Data storage, collaboration and backup

There are a number of solutions available for storing your data. As the research proceeds, the needs for the storage may change and most likely the data needs to be stored in several systems or with different access rights during its lifecycle. To get the most out of your data during its lifecycle, keep it managed, documented, secured and backed up.

Recommendations

Put the data in a repository that secures the backup of the data and where you can choose the level of openness (not opened / opened to your colleagues partially or completely / opened to everyone partially or completely):

  • Zenodo
  • Finnish Social Science Data Archive (FSD)
  • ACRIS - Aalto Current Research Information System for research outputs, researchers, projects, datasets, etc.
  • Also consider opening the data directly if possible. See here for options.

For day to day collaboration you can consider cloud services described in Aalto intranet (login required):

You might also want to check the IT Services for Research page (login required) to make sure you are aware of all resources at Aalto.

Should you have special requirements concerning storage (e.g. more performance, capacity, collaboration, mobility), please contact esupport [at] aalto [dot] fi (Aalto IT support) to find a suitable solution to your specific needs.

What research data should be preserved and shared?

Minimally  researchers must ensure that the data needed to validate results in scientific publications are preserved and should be available,  minimally for other researchers on request. Everything that is needed to replicate a study should be preserved, and everything that is potentially useful for others. For more information see “How to select and appraise research data “:www.dcc.ac.uk/resources/how-guides/appraise-select-research-data

The datasets must have the associated metadata: the dataset’s creator, title, year of publication, repository, identifier etc. The Finnish Social Science Data Archive staff can help add the metadata to materials that are stored and opened in the repository, for example interviews. FSD's data descriptions are available online as DDI 2.0 XML files. See more http://www.fsd.uta.fi/en/data/background/ddi-records.html

 The datasets should  be FAIR. FAIR Guiding Principles for scientific data management & stewardship http://www.nature.com/articles/sdata201618

The datasets must have a persistent identifier. The repository will assign a persistent ID to the dataset: this is important for discovering and citing the data.

Documentation should be preserved: code books, lab journals these are  important for understanding the data and combining them with other data sources.

Software, hardware, tools, syntax queries, machine configurations – domain-dependent, and important for using the data. (Alternative: information about the software etc.)

Source: Sarah Jones and  Marjan Grootveld: How to write a Data Management Plan  https://eudat.eu/events/webinar/joint-eudat-openaire-webinar-%E2%80%9Chow-to-write-a-data-management-plan%E2%80%9D licensed with a CC-BY 4.0 license https://creativecommons.org/licenses/by/4.0/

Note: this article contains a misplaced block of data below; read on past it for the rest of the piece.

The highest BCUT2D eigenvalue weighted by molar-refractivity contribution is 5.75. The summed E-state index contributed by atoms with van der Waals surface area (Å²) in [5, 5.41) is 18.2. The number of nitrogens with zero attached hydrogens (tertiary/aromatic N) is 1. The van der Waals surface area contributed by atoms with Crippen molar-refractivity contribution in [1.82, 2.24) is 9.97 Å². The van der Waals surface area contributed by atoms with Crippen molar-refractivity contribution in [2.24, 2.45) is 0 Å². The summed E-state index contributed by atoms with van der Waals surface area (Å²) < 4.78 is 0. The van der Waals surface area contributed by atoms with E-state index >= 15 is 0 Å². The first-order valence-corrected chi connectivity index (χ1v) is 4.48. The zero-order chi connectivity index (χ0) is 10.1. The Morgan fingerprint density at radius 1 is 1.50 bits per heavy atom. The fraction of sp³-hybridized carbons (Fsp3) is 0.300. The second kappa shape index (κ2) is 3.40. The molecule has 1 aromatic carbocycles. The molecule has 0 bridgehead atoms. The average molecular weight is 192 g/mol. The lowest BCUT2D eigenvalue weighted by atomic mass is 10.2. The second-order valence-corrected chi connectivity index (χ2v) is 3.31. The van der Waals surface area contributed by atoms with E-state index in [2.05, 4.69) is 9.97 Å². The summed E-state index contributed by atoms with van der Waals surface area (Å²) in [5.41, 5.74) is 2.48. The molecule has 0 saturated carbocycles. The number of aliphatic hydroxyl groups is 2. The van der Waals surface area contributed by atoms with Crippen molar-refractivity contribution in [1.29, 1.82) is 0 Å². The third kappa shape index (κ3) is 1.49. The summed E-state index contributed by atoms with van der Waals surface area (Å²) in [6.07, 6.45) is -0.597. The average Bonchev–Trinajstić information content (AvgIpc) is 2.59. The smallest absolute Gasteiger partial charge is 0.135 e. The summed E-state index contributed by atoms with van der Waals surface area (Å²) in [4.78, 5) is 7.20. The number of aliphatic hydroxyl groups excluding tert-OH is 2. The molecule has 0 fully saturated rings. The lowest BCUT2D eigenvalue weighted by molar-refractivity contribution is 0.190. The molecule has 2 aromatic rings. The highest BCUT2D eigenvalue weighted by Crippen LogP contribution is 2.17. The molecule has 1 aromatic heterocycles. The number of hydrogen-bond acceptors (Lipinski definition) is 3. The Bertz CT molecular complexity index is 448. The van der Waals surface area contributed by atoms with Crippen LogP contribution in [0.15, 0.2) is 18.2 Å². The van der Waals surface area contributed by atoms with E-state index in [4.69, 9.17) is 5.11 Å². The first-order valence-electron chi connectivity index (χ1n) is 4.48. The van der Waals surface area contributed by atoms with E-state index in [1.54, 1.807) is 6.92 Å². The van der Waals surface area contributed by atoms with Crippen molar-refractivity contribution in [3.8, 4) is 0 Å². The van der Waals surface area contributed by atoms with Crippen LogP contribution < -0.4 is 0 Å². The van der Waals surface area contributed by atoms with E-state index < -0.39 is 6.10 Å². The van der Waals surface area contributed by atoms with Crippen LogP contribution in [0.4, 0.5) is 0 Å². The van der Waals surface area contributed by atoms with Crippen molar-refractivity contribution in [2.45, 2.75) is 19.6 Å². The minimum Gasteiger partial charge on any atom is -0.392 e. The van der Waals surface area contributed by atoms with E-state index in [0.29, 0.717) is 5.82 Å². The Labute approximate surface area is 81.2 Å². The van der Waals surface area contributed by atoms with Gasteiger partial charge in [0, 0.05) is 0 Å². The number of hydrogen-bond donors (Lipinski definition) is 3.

Data can be archived to a repository and the access right can at the beginning and during the project be defined as closed access. This can be changed to restricted access, embargoed access and open access according to the goals of the project.

Embargoed access  can  be used for datasets. With embargoed access  the researchers who have collected the data use the research data as underlying data to their publications first. Only after publication researchers  do publish the citable datasets, using a license that requires attribution, for example CC BY 4.0 https://creativecommons.org/licenses/by/4.0/ . The license requires  that  authors and publications are cited according to the Attribution term of the license

Documenting data

You will need to provide metadata that complies with an international metadata standard. A researcher should follow a metadata standard in his line of work, or a generic standard, e.g. Dublin Core or DataCite, for more information see  Research Data Alliance (RDA) http://rd-alliance.github.io/metadata-directory/standards/. To facilitate providing the metadata you should answer the following questions already during the research work. This information can additionally be listed in a README file.

  • Who are the creators and what are their affiliations

  • Where the data is located and is there a persistent identifier

  • What is the license chosen to allow reuse

  • How, when and by whom the data has been collected/ created
  • How the data has been prepared for analysis
  • What kind of data manipulations have taken place
  • How and what methods have been used to analyse the data
  • What instruments and devices have been used
  • Which scientific publications are based on this data
  • What is the software used to process and analyse the data

Confidential data and information security

Information security is about keeping your information safe and accessible. Information should be safe: neither changed nor destroyed accidentally. Information should be accessible: available to you and away from unauthorized users.

If you obtain confidential data, make sure to follow the nondisclosure agreement (NDA).

Plan the security aspects and the handling of personal data  in the beginning of your research. More information on personal data as part of research data in the section research ethics. If you start a project that collects confidential data then please contact researchdata [at] aalto [dot] fi.

Here are some things to consider:

Additional information:

Page content by: | Last updated: 17.11.2016.